Signs & Portents
The Song of Spirulina
It would be the bottom tier, she thought, pausing for the tenth time to catch her breath. It occurred to her, that if she could fix the problem, the very long ascent would still be ahead of her. Perhaps she should have left word about her mission, in case she did have a mishap. But she knew that none of the others had much sympathy for her profession. When library affairs came up, the subject was always changed rather quickly.
If she had told anyone else about her intention, the response would have been only to chide her not to waste her time, to leave it alone, and forget it. Preservation of the library was non-existent as a priority, and she knew it quite well.
A rank odor was definitely coming up from below, she could smell it now. A horrible thought came to her. Was it possible that one of the children had found the way in here? She knew they were curious and loved to climb. When had the trouble light appeared? She could not really recall, but at the least weeks had gone by. At first, she'd hoped that it would take care of itself, that sometimes happened in the city. She shuddered, it was not totally impossible that a grisly surprise awaited her somewhere at the bottom of the storage tier. Without food or water, a child would not have lasted long.
Was she getting superstitious about the children? They did seem, to her at least, to be possessed by an insatiable curiosity. Not everyone agreed with that, of course. Was she getting so forgetful that she could have left this tier open for the length of time it would take one or more of the children to enter here? She didn't think so, and she reminded herself, only an astronomically remote chance could have led one of them to stumbling onto to just the right sequence to gain entry. And, she chided herself, if anything smelled worse than decaying paper, she did not know of it. She continued her descent.
Seeing nothing out of place along the way, she gingerly stepped onto the circular platform of the bottom level. The smell was nearly asphyxiating here, surely she'd come to the right place. She found the problem about 300 feet along the platform. One of the bins had burst. This was the old Wholesian section, of course, she ever so gently tapped the sheaf of paper that protruded. It was too much, with a sigh, the whole pile subsided into thin fragile ash. Well, there was no recovering that lot, she knew. She started to reseal the bin, intending to allow the automated purification system to do its work, but saw that the ash had taken on an irregular shape indicating something was concealed below.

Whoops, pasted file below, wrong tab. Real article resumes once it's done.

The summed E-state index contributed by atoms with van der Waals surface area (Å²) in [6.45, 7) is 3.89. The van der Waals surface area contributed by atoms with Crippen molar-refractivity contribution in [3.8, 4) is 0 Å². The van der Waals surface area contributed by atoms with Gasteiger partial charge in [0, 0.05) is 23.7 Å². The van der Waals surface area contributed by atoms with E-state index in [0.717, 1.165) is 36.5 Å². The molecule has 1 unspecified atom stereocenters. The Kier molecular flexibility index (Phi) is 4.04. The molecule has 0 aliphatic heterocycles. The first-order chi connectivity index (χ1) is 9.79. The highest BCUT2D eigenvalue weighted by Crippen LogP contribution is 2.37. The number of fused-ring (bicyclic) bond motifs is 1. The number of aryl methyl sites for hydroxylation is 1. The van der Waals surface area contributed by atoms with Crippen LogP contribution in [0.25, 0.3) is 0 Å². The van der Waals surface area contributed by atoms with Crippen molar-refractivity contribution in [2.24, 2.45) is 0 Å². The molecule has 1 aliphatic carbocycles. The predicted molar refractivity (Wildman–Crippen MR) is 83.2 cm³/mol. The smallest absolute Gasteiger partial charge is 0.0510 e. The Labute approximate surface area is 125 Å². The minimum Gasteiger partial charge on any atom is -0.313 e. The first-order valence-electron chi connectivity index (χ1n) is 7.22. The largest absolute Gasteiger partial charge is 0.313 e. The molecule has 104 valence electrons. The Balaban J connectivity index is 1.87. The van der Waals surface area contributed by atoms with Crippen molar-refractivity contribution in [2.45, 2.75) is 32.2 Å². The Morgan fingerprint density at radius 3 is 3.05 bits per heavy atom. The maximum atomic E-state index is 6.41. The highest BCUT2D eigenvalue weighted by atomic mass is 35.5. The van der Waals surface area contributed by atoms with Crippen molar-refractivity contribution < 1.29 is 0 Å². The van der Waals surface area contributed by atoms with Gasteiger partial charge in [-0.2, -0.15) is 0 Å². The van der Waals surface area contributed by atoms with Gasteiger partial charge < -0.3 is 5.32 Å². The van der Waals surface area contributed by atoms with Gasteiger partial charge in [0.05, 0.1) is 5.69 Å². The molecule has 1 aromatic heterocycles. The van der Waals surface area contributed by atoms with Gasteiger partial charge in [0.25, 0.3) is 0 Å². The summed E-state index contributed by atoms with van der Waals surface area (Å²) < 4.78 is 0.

Putting her sleeve across her face to avoid inhaling the ancient ash, she stirred it gently. The corner of a metal box was now very plain. She lifted it from the ash as carefully as she could, not wanting to send
There were anomalies in the library system, for some reason, this box and its contents had survived the decay of an entire bin of material.
Well, for that matter, it was quite likely that a gradual buildup of metallic oxides were responsible for the destruction of the whole bin. Not everyone attending on the library, especially in the early days of the Reconciliation had a good knowledge of proper library maintenance. The library was good at its job, it rarely lost even these ancient Wholesian materials, but nothing, she thought wryly, except the Pleroma was eternal.
Sighing, she began her long ascent burdened now by a metal box which had destroyed an entire bin, but which she still felt, just might have very precious contents itself. That bin dated to the most ancient times. She would open the box with all precautions, least its precious contents subside with the rest.
She made good time on her ascent, feeling somehow energized by the discovery of the box, though only the Harmonic Balance knew what it really contained. She set her protective measures in motion and finally, opened the box very cautiously in the actinic glare of their shielding.
On the very top, a handwritten page came into view. She tested the edge of it cautiously with the tiniest touch of her platinum tweezers. It trembled threateningly, but beneath, a bulky manuscript seemed to be in a quite good state of preservation. She felt confident it could be restored.
She moved a lever and her work table and equipment glided toward the shifting lights of the massive computer on the wall. She began to read aloud to the machine which sang a soto voce chorus to her recitation as it recorded the non-preservable portion: